Christine Kernohan is not your usual winemaker. Firstly, this "sprightly grandmother" worked in the computer industry and was also involved in agriculture industry research. Secondly, instead of setting up in Marlborough and having an easy life making formulaic Sauvignon Blanc, she set up in the less trendy Wairarapa, and finally, she is from a nation that isn't known for its winemaking history, Scotland!
Christine and her husband David took over the Gladstone Vineyard in early 1996 and their first vintage was overseen by Belgian winemaker, Jean Charles Van Hove. Christine spent the next few years learning her craft before taking over as head winemaker with her own idea of what makes good wine. Her style is not big and crude like a lot of Kiwi producers, she favours a much cleaner style of wine, not an old world imitator but certainly old world inspired! Currently importing their products into the UK themselves, I tasted their range of wines.
The 12,000 Miles range is named after the distance between her birthplace and her adopted homeland. This 'entry' brand shows her talent at producing forward drinking wines that can simply be opened and poured. Winning a bronze medal at the New Zealand International show, her 2011 12,000 Miles Sauvignon Blanc shows green apple aromas, some subtle lime and a tiny amount of elderflower. On the palate, there is a balance of minerals, citrus and some crisp apple once again. With well balanced acidity this is a wine that Marlborough lovers will hate but Sancerre devotees should gobble up. Very tasty. 89pts £11
It's sister wine, the 2010 12,000 Miles Pinot Noir is a wonderfully simple style of Pinot. None of the big, sweet fruit leaping out at you that you would get from Otago, just some bright fresh cherries and a little vegetal backbone to the aroma. The palate is fresh, well balanced and has a touch of sweet fruit coming through, but backed up by acid to keep it clean, an earthy element to give it structure and a bit of spice (white pepper maybe?) to jazz it up a touch! A delicious wine. 90pts £15
The Gladstone Vineyard range of wines are a notch above the 12,000 Miles, and there is a quality shift that is noticeable. The 2011 Gladstone Vineyard Sauvignon Blanc is a lovely wine, but I can't help thinking it just needs a year to balance out. There is some attractive fruit - melon, mango and lime - coming off the nose and the palate has a bit of weight with melon pith and gooseberry coming through. It is very well made but the acid comes to the fore just a touch. It needs the time and it will be great. 90pts at least! £13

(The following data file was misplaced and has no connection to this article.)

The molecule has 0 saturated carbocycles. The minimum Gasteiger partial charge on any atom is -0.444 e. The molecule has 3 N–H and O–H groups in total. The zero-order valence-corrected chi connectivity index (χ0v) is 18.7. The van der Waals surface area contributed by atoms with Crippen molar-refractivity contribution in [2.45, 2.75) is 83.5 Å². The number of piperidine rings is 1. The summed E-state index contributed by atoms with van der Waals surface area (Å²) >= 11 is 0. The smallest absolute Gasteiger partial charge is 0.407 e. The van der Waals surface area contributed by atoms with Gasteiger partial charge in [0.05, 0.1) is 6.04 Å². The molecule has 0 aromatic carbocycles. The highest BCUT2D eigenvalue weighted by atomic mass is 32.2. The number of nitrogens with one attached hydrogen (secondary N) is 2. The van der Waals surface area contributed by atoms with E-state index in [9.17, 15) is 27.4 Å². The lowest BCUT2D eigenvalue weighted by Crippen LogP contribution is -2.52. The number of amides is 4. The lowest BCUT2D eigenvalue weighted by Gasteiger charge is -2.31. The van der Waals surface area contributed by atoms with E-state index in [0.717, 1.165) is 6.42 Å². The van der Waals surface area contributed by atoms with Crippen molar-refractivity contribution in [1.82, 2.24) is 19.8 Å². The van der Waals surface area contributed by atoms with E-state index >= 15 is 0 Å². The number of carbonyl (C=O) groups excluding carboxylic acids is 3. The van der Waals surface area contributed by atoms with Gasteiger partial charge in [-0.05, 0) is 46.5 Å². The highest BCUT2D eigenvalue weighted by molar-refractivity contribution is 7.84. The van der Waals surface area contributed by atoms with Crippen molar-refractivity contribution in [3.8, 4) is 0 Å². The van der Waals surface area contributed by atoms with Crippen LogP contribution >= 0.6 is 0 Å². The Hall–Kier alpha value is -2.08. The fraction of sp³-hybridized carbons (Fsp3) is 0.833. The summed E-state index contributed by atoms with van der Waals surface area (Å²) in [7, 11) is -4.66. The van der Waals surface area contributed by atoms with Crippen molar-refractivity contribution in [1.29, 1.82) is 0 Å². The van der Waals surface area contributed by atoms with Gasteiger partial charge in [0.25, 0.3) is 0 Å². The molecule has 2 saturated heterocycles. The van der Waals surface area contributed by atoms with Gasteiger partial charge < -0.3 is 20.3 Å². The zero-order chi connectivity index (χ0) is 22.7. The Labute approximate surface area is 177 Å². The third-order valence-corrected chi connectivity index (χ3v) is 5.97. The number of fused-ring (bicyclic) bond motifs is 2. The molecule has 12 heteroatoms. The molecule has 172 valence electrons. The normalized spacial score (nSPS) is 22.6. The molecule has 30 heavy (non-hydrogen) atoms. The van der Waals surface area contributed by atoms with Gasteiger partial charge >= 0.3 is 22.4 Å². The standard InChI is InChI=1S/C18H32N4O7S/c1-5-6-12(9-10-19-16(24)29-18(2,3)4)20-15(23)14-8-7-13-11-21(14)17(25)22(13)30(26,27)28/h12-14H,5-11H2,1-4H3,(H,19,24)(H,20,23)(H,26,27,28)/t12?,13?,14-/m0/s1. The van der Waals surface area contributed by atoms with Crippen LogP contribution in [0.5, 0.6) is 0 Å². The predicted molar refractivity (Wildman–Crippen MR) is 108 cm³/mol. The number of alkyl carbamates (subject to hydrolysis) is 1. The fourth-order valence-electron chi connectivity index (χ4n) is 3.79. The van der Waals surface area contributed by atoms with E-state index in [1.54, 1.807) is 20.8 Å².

I really liked Christine's 2010 Gladstone Vineyard Pinot Gris. Some dried apricots, rose petals and pear shoot up your nose but it is the palate that pleased me the most. It starts off with a bit of weight to the body, a tiny amount of sweetness with melon pith flavours and some white pepper. You start to think 'oh no, it is going to be fat', but then the acid feeds in wonderfully to a nutty, minerally and beautifully clean finish. This is a really good wine, precise and perfect. 93pts £15
Having liked the 12,000 Miles Pinot Noir, I hoped that the 2009 Gladstone Vineyard Pinot Noir would be fantastic and I was so pleased that it was. I have not tried a better Pinot Noir from New Zealand in a long time and certainly not at this price. It is a touch fuller than it's little sister, with sweeter cherries and some tart raspberry coming off the nose. Plum with some savoury and spicy flavours emerge with an earthy element that is dark, yet not dominating. Christine has managed to embrace the spirit of Burgundy yet keep the wine definitely Kiwi. 96pts £20
Finally, her 2008 Gladstone Vineyard Auld Alliance is a blend of Cabernet Franc, Merlot, Malbec and a tiny drop of Cabernet Sauvignon. I don't know if it was because I saw the McLeod tartan on the label or because of the name of the wine but my tasting note contained many Scottish ingredients! Firstly brambles - lots of brambles - followed by a savoury, slightly black pepper and meaty aroma that could only be described as haggis, and then some cloves and a little treacle element. The palate had pipe tobacco, some coffee and blueberries, followed by a vegetal, almost raw cabbage element. Now I know these flavours and aromas don't sound that appealing when bundled all together but this wine was delicious. A massive nod towards the new world with its powerful fruit but by using Cabernet Franc she gets the vegetal structure that you want from a Bordeaux blend in the old world. A lovely bottle of wine. 92pts
Christine Kernohan manages to keep one foot firmly in each of her homelands - European balance and structure with New World fruit and delivery. When wines of this quality are being made, expressing the unique terrior the country has, it frustrates me that New Zealand is trying to stop being the land of Sauvignon and Pinot by promoting other grape varieties. All they need are more Scottish winemaking grannies.
It frustrates me that New Zealand is trying to stop being a land of Sauvignon and Pinot Noir by promoting other varietals, when wines of this quality are being made expressing the unique terroir that this country has. All they need are more Scottish winemaking Grannies.